“Yeah, ‘man,” Sidney says, turning slow to face what feels like his greatest fear: a human being who gets him but doesn’t want anything to do with him. As it turns out, that fear’s not so horrible to look at. A little uncomfortable, sure, for now at least, especially because they’re stuck in a car together, but not so horrible. Huh. “Of course that’s fine, I don’t want a war with you either. But… like…”
“Why did you offer to drive me around and look for the cunt in the cloak?”
“I didn’t,” Harry reminds him, then chuckles. “I didn’t, dude. You asked me if I was doing anything, I said I was getting food and then lied about the fact that it could wait – don’t know why I lied, but at this point I feel like we can just be honest with each other – and you said we were going to do woods kid shit, which apparently means stalking after and then beating the shit out of someone who did you wrong.”
“Yeah, woods kid shit,” Sidney says with a perverted sort of pride. “We’re like the ghetto except without all the sidewalks and concrete. In a way we’re dirtier.”
“I guess we are,” says Harry. “Not really me, though. I only moved here a few years ago, like, I grew up in mansions with pools and shit. I still live in a mansion with a pool, I just don’t use it much anymore.”
“I feel you,” Sidney says, not feeling him but also not wanting to hear about his pool and mansion. “But…”
“I don’t know, honestly,” Sidney says without thinking, but the truth really is that he doesn’t know.
“Me either,” Harry says, then puts out a hand. “How about we call each other acquaintances and keep it at that?”
“How about we don’t call each other anything?” Sidney says, then shakes his hand. “How about we just keep on livin’ and keep in mind that we know who each other are.”
“Shit, that works for me,” Harry says. “Hey, so–… uh, you want to go home now, right?”
“Oh, I mean,” Sidney fumbles. They’re about to turn onto Sawblade Lane, whoops. Sidney really needs to start paying more attention to his surroundings, this is getting a tad bit ridiculous. Harrington could have taken him anywhere. “I guess so, yeah.”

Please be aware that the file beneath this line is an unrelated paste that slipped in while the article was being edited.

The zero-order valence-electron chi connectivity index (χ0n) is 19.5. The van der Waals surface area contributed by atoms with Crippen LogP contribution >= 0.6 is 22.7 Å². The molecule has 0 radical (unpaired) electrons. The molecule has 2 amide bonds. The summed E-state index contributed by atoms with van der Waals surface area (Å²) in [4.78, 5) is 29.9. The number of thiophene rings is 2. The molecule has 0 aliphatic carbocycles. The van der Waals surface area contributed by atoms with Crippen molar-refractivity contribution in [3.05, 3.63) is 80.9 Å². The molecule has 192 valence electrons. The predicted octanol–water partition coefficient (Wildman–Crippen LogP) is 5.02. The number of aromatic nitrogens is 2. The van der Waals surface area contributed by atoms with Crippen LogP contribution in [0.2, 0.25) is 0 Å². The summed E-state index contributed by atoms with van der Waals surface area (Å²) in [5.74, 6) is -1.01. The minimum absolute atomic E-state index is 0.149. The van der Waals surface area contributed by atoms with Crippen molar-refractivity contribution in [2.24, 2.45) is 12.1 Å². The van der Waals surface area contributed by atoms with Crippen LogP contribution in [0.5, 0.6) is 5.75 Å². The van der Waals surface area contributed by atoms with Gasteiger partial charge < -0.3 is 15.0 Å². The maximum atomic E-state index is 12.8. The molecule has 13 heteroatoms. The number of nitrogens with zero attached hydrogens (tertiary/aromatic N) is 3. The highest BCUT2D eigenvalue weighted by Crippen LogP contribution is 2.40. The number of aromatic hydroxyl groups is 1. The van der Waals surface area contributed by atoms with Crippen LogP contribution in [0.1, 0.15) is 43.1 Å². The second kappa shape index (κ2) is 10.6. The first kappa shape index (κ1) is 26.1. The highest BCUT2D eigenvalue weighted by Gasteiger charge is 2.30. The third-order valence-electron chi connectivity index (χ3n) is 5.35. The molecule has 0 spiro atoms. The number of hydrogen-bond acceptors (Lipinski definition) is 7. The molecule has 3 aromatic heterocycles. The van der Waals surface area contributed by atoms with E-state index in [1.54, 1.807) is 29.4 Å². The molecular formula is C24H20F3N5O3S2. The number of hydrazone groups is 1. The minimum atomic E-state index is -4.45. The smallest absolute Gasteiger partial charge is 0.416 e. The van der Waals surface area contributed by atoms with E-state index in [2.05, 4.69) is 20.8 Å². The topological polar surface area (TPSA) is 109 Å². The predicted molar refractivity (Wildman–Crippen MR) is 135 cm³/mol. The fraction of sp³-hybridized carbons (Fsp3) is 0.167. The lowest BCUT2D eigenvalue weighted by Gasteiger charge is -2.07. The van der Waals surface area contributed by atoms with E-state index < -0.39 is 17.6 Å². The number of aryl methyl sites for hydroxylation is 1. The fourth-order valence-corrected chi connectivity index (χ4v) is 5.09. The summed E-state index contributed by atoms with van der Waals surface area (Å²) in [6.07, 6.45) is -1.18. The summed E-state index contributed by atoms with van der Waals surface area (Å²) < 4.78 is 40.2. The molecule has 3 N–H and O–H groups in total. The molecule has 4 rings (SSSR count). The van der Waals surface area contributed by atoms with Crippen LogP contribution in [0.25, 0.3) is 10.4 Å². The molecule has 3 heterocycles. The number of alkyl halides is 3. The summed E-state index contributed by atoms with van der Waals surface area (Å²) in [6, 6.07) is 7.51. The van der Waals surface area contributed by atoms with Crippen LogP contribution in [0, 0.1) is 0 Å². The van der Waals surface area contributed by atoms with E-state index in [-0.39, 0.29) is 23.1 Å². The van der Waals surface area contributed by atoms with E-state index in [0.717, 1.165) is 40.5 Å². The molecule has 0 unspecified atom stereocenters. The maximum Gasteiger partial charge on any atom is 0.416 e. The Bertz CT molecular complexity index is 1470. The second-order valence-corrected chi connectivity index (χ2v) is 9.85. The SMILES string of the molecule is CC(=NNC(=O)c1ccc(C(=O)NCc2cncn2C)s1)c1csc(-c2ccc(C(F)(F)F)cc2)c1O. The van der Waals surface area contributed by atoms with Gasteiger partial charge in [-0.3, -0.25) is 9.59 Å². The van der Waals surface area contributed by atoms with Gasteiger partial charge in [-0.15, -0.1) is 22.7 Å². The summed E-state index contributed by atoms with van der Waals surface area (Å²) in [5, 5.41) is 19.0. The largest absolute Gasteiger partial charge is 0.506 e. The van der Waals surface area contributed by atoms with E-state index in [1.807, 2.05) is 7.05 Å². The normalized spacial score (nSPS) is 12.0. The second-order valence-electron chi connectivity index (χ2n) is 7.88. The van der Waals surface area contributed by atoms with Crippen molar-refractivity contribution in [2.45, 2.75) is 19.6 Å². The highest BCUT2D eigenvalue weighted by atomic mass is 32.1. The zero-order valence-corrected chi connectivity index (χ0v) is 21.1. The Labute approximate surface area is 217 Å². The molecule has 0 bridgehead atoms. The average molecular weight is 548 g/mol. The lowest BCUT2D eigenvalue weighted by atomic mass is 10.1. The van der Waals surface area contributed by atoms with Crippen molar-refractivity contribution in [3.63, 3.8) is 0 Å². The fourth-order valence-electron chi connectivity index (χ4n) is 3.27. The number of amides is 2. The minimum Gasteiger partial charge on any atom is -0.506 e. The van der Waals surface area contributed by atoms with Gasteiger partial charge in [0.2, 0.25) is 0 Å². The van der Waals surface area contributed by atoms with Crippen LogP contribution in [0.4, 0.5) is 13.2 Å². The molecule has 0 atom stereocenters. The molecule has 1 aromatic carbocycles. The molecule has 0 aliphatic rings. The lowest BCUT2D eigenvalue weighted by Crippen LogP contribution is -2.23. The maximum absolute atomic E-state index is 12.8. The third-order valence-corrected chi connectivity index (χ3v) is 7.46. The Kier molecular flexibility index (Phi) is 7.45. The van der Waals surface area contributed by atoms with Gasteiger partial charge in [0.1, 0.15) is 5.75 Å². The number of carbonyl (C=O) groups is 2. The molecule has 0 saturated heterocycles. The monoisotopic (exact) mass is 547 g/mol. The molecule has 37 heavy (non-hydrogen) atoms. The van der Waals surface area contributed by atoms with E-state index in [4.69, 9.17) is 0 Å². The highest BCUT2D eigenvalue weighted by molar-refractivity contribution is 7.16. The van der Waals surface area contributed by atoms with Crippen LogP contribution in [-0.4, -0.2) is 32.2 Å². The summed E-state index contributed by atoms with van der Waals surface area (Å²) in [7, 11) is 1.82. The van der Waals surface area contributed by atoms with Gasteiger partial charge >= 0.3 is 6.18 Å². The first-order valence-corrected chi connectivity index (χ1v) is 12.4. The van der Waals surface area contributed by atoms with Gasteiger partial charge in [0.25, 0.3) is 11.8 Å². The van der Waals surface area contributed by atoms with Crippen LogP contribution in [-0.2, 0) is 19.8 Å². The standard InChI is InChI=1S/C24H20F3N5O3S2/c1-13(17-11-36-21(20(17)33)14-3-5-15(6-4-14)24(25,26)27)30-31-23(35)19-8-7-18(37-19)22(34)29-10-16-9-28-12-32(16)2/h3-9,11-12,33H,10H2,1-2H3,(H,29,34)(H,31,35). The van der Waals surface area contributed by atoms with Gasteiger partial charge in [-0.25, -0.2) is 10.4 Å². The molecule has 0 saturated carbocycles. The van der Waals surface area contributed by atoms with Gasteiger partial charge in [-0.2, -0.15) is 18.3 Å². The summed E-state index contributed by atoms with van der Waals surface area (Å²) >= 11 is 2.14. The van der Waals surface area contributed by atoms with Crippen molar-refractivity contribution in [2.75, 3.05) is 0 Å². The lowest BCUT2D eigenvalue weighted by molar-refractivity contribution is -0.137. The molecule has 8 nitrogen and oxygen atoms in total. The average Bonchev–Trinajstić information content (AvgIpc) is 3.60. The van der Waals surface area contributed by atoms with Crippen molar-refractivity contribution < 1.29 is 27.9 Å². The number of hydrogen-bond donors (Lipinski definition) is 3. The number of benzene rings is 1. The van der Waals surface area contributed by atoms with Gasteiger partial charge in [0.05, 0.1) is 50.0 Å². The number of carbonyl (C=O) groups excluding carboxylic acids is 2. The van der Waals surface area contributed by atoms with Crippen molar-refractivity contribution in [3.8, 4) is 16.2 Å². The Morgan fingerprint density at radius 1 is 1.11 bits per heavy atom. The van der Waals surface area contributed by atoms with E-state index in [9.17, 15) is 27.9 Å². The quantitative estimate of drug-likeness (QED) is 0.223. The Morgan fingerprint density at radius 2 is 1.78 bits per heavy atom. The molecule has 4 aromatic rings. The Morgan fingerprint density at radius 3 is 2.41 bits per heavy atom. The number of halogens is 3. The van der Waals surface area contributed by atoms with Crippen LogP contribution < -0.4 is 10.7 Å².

“Word. I assumed, because you can’t drive your car and all, but I figured I’d ask.”
They turn off Mane Road and disappear into the thickest of dense woods.
“No, yeah, it’s cool.” After a few moments, “I uh–… I mean, I kind’a wanted to go back to the library and tell Tori what happened.”
“Can’t you just text her?” Harry asks. “You said your phone was at home, right?”
“Yeah, well, I mean… she’s my woman, Harry, I’d like to see her if possible. You’re going back there, right?”
“Yeah,” Harry sighs, “yeah I am. You’re comin’ back with me?”
“I’m comin’ back with ya, if that’s all the same with you.”
Harry shrugs. “Yeah, might as well.”
And so these two guys who know of each other’s existence drive all the way down the twisted and tortuous Sawblade Lane until they come to the circle with the planter at the end, and Harry takes a right and goes around that circle, and just as he’s about to get back on the main stretch, mere moments after they pass by the long driveway of Sidney’s parents, a blur of black leaps out of the planter directly in the path of Harry’s car.
And Harry hits this blur of black with the bumper and then the front wheels of his car.
And Harry, out of sheer astonishment and nothing else, slams his foot down hard on the gas.
And Harry hits the figure cloaked in black with the back wheels of his car.
And Harry skids to a stop at the end of Sawblade Land, in the very same spot Sidney parked his car the night Old Jack came a’humpin’, and his hands drop from the steering wheel.
And Harry and Sidney, the blood frozen like red ice in their veins, stare unblinkingly into the rearview mirror.
And the figure cloaked in black does not stir.
This has been the sixth subchapter of the fifth chapter of Untitled Bigfoot Project. Here is everything you need to know about it: